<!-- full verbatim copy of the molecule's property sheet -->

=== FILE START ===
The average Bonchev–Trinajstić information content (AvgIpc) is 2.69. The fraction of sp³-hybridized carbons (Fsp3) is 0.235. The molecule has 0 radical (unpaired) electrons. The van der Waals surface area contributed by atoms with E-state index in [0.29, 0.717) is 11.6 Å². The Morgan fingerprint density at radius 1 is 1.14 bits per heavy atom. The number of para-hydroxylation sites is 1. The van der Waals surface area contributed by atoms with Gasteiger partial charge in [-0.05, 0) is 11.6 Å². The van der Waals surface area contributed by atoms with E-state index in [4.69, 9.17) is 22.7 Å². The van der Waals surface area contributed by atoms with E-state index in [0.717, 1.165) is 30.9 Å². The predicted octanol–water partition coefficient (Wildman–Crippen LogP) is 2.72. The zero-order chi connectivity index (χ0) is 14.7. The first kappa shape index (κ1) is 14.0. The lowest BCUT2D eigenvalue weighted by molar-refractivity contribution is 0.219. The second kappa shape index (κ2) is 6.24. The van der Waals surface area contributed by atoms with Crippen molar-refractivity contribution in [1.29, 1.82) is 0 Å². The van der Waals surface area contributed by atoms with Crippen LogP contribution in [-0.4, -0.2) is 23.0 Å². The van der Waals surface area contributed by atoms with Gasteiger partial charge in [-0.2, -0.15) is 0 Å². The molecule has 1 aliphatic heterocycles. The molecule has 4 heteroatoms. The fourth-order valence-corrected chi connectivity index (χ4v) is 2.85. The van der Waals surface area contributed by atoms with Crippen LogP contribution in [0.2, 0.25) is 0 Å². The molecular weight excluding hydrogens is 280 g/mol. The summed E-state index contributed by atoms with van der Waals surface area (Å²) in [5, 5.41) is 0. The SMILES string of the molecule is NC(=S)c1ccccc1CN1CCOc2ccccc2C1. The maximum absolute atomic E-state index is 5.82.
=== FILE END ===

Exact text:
The average Bonchev–Trinajstić information content (AvgIpc) is 2.69. The fraction of sp³-hybridized carbons (Fsp3) is 0.235. The molecule has 0 radical (unpaired) electrons. The van der Waals surface area contributed by atoms with E-state index in [0.29, 0.717) is 11.6 Å². The Morgan fingerprint density at radius 1 is 1.14 bits per heavy atom. The number of para-hydroxylation sites is 1. The van der Waals surface area contributed by atoms with Gasteiger partial charge in [-0.05, 0) is 11.6 Å². The van der Waals surface area contributed by atoms with E-state index in [4.69, 9.17) is 22.7 Å². The van der Waals surface area contributed by atoms with E-state index in [0.717, 1.165) is 30.9 Å². The predicted octanol–water partition coefficient (Wildman–Crippen LogP) is 2.72. The zero-order chi connectivity index (χ0) is 14.7. The first kappa shape index (κ1) is 14.0. The lowest BCUT2D eigenvalue weighted by molar-refractivity contribution is 0.219. The second kappa shape index (κ2) is 6.24. The van der Waals surface area contributed by atoms with Crippen molar-refractivity contribution in [1.29, 1.82) is 0 Å². The van der Waals surface area contributed by atoms with Crippen LogP contribution in [-0.4, -0.2) is 23.0 Å². The van der Waals surface area contributed by atoms with Gasteiger partial charge in [-0.2, -0.15) is 0 Å². The molecule has 1 aliphatic heterocycles. The molecule has 4 heteroatoms. The fourth-order valence-corrected chi connectivity index (χ4v) is 2.85. The van der Waals surface area contributed by atoms with Crippen LogP contribution in [0.2, 0.25) is 0 Å². The molecular weight excluding hydrogens is 280 g/mol. The summed E-state index contributed by atoms with van der Waals surface area (Å²) in [5, 5.41) is 0. The SMILES string of the molecule is NC(=S)c1ccccc1CN1CCOc2ccccc2C1. The maximum absolute atomic E-state index is 5.82.